Among North American wildflowers, few are as beloved and culturally relevant as Trillium. A new report led by the ABQ BioPark, NatureServe, and Mt. Cuba Center analyzed risk factors for these plants and found that 32 percent of all North American Trillium species or varieties are threatened with extinction. Found throughout the eastern United States and Canada as well as the Pacific Northwest, these long-lived plants are among the first flowers to bloom in spring, and their distinctive, three-petaled flowers are revered for their beauty by botanists, gardeners, and hikers alike.
The report, “The Conservation Status of Trillium in North America,” presents the analysis of 53 plant taxa using two different methodologies. Authors found that habitat loss, overpopulation of white-tailed deer, and habitat disturbance caused by feral pigs are the primary threats to North American Trillium. Many of the imperiled species identified in this analysis are vulnerable to excessive harvest due to their very limited geographic ranges. They also look similar to more common species used in horticultural and herbal medicines. Several species of invasive plants that substantially alternative habitats were also identified as major threats to Trillium species. Conservation of these plants may have important implications for the management of natural areas and the trade in herbal medicines.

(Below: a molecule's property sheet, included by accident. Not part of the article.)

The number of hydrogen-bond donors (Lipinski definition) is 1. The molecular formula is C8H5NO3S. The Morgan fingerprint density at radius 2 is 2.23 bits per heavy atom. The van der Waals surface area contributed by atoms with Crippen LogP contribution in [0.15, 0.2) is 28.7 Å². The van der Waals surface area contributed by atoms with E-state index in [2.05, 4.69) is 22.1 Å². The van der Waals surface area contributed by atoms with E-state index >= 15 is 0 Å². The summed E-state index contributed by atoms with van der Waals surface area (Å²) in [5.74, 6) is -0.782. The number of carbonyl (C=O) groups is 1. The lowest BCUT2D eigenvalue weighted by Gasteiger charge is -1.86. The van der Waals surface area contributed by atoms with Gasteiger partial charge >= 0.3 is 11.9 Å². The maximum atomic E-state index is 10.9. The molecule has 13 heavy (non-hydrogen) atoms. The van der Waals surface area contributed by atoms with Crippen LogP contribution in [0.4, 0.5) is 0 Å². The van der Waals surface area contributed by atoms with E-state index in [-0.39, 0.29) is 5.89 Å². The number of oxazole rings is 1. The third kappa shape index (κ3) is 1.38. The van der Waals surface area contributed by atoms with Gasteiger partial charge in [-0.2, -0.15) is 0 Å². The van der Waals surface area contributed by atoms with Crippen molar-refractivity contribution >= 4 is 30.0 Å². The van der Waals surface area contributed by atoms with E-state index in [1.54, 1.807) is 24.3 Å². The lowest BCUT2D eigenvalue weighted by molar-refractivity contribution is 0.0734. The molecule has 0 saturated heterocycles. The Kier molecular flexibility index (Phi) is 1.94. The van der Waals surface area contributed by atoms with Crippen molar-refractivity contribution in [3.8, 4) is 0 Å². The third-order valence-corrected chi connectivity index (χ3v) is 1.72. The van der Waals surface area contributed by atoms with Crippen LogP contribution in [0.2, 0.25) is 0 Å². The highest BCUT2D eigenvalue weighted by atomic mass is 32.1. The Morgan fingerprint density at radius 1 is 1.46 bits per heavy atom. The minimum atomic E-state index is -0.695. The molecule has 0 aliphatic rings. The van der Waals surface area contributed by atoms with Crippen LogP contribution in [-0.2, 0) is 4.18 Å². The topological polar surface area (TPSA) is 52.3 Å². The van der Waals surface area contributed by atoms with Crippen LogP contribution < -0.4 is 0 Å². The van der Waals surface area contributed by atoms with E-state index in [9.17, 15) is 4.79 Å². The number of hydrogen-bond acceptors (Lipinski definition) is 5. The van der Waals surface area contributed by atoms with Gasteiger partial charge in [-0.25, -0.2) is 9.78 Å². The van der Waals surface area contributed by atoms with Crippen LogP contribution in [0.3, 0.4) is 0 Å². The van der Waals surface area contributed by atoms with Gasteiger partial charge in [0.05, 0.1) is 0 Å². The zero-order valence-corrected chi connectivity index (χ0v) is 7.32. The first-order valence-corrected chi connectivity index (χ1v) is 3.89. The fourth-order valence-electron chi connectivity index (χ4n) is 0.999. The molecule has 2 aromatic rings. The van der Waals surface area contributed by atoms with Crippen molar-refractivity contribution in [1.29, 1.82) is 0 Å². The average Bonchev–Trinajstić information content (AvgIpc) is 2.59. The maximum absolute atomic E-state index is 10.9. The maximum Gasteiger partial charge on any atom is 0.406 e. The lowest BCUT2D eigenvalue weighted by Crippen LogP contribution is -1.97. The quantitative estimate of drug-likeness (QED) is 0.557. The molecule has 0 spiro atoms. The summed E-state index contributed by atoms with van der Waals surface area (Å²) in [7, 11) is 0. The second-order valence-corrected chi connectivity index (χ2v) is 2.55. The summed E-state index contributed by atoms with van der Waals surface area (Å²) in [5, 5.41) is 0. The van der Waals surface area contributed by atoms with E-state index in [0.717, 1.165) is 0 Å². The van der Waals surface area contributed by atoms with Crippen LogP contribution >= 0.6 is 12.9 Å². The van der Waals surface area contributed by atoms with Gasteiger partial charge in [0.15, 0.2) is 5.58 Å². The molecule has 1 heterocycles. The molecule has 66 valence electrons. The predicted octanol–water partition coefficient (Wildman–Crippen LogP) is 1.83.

“New research into the genetics, distribution and even the scent of these flowers is identifying more diversity than was previously thought to exist,” said Clayton Meredith, lead author of the report. “As this research develops, it is crucial to apply these new findings to inform conservation projects so conservationists know what needs our attention and how we can protect it.”
The report is the culmination of a partnership between ABQ BioPark; Mt. Cuba Center, home to an extensive collection of Trillium and ongoing research programs dedicated to the conservation of the genus; NatureServe, whose conservation ranks were updated during the assessment process; and the International Union for the Conservation of Nature’s Medicinal Plant Specialist Group. Major funding for the project was provided by the New Mexico BioPark Society. These results will be used as a foundation for the planning of conservation actions intended to ensure the survival of these charismatic plants well into the future. The full text is available here.
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